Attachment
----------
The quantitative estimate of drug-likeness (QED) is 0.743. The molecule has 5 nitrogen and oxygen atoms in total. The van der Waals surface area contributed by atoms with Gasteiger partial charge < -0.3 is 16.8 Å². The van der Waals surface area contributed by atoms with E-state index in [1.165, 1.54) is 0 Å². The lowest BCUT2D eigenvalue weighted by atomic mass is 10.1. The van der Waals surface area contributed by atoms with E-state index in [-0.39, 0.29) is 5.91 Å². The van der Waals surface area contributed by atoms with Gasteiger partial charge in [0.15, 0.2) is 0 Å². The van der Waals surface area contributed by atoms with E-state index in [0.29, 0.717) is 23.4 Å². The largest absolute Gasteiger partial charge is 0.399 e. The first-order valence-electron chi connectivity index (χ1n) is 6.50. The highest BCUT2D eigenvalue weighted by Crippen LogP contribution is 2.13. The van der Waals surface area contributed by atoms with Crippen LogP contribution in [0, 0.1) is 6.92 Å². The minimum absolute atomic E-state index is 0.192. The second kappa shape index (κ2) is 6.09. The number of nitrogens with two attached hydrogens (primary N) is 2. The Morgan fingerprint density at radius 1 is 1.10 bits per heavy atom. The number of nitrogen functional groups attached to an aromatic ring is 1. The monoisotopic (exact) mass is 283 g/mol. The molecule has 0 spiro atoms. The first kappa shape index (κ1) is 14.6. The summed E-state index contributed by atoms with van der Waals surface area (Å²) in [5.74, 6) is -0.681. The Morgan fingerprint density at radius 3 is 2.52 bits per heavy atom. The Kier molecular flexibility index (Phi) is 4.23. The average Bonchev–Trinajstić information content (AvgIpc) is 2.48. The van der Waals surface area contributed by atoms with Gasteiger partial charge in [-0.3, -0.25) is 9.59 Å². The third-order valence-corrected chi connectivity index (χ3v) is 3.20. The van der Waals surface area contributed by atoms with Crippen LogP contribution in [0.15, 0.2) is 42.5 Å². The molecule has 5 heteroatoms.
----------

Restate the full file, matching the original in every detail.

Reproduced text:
The quantitative estimate of drug-likeness (QED) is 0.743. The molecule has 5 nitrogen and oxygen atoms in total. The van der Waals surface area contributed by atoms with Gasteiger partial charge < -0.3 is 16.8 Å². The van der Waals surface area contributed by atoms with E-state index in [1.165, 1.54) is 0 Å². The lowest BCUT2D eigenvalue weighted by atomic mass is 10.1. The van der Waals surface area contributed by atoms with E-state index in [-0.39, 0.29) is 5.91 Å². The van der Waals surface area contributed by atoms with Gasteiger partial charge in [0.15, 0.2) is 0 Å². The van der Waals surface area contributed by atoms with E-state index in [0.29, 0.717) is 23.4 Å². The largest absolute Gasteiger partial charge is 0.399 e. The first-order valence-electron chi connectivity index (χ1n) is 6.50. The highest BCUT2D eigenvalue weighted by Crippen LogP contribution is 2.13. The van der Waals surface area contributed by atoms with Crippen LogP contribution in [0, 0.1) is 6.92 Å². The minimum absolute atomic E-state index is 0.192. The second kappa shape index (κ2) is 6.09. The number of nitrogens with two attached hydrogens (primary N) is 2. The Morgan fingerprint density at radius 1 is 1.10 bits per heavy atom. The number of nitrogen functional groups attached to an aromatic ring is 1. The monoisotopic (exact) mass is 283 g/mol. The molecule has 0 spiro atoms. The first kappa shape index (κ1) is 14.6. The summed E-state index contributed by atoms with van der Waals surface area (Å²) in [5.74, 6) is -0.681. The Morgan fingerprint density at radius 3 is 2.52 bits per heavy atom. The Kier molecular flexibility index (Phi) is 4.23. The average Bonchev–Trinajstić information content (AvgIpc) is 2.48. The van der Waals surface area contributed by atoms with Gasteiger partial charge in [-0.3, -0.25) is 9.59 Å². The third-order valence-corrected chi connectivity index (χ3v) is 3.20. The van der Waals surface area contributed by atoms with Crippen LogP contribution in [0.15, 0.2) is 42.5 Å². The molecule has 5 heteroatoms.